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'Selma' cast marches in Alabama; free screenings for students planned

More than 275,000 middle and high school students across the U.S. will experience 'Selma' for free

Setting aside the perceived snub of "Selma"  in the Oscars nominations last week, director Ava DuVernay and producer Oprah Winfrey joined their cast and crew to march alongside local residents of Selma, Ala., on Sunday in celebration of Martin Luther King Jr. Day.

"Selma" dramatizes the Rev. Martin Luther King Jr. (played by David Oyelowo) in 1965 as he organizes and leads a march from Selma to Montgomery, Ala., and on Sunday cast members taking to the streets included Oyelowo and Winfrey, who tweeted, "Happy Super Soul Sunday every 1. We're in Selma celebrating @SelmaMovie. How cool is that!"

Singer-songwriter John Legend, who won the Golden Globe for original song with Common for the "Selma" song "Glory," also took to social media to promote the march. The artists performed the song with the Tuskegee University Gospel Choir on the Edmund Pettus Bridge in Selma.

"In Selma, Alabama. Meet at City Hall at 4pm and March with us #Glory #MarchOn," he posted with a photo of the bridge on Instagram.

Paramount Pictures, the film's distributor, will host two free screenings of the film Monday for the general public at at the Selma Walton Theater.

Paramount also announced last week that 275,000 middle and high school students would receive free tickets to see the film in 25 locations across the U.S., including Los Angeles. 

“We are proud to be a part of this extraordinary effort to bring this poignant and timeless American story to the diverse students of Los Angeles,” said Debra Martin Chase, chief executive of Martin Chase Productions, and T. Warren Jackson, senior vice president and associate general counsel and chief ethics officer of DirecTV, which organized the efforts in Los Angeles.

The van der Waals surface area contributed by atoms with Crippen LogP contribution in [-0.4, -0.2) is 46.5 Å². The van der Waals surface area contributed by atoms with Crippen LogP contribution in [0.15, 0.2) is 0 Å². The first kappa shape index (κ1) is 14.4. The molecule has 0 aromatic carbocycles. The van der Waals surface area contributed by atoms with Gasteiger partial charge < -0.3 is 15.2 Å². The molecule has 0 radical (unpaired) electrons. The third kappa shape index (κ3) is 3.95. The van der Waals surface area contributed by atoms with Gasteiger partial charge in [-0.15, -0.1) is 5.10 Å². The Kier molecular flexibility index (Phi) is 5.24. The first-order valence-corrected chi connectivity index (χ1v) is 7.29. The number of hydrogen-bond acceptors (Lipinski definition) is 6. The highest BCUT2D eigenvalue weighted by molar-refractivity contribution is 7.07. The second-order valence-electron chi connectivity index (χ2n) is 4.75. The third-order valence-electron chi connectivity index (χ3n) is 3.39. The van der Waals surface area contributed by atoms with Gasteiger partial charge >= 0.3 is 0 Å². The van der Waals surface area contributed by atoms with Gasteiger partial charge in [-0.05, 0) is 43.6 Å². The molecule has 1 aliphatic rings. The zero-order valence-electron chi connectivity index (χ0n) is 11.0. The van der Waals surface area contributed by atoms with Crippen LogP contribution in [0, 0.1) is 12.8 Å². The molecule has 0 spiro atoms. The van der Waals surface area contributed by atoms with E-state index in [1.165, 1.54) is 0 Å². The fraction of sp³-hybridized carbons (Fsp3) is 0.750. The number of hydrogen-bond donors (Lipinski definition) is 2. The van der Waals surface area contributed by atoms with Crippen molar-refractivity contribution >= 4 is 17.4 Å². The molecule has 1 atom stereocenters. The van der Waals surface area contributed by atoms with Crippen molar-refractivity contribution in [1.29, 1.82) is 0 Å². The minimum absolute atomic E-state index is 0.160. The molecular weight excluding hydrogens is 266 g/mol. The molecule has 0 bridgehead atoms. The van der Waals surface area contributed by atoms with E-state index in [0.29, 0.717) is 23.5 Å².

The film, which cost about $20 million to make, has pulled in about $26 million since its limited release on Christmas Day. It earned an A-plus on CinemaScore and wide praise from critics. 

“It’s a really incredible movie, because it’s playing so well in so many diverse places and has all of these organic grass-roots energy around it,” Megan Colligan, president of domestic marketing and distribution, told The Times last week. “It’s big cities, it’s small cities -- it’s touching people all over.”

Colligan said one passionate fan in Louisiana reached out to Paramount asking if she could screen “Selma” at the local gym because there was no theater within 50 miles of town.

“The historical drama is a tough nut to crack to make it entertaining and inspiring, and I think Ava DuVernay figured out how to do that,” Colligan said.

For more news on the entertainment industry, follow me @saba_h

Copyright © 2016, Los Angeles Times
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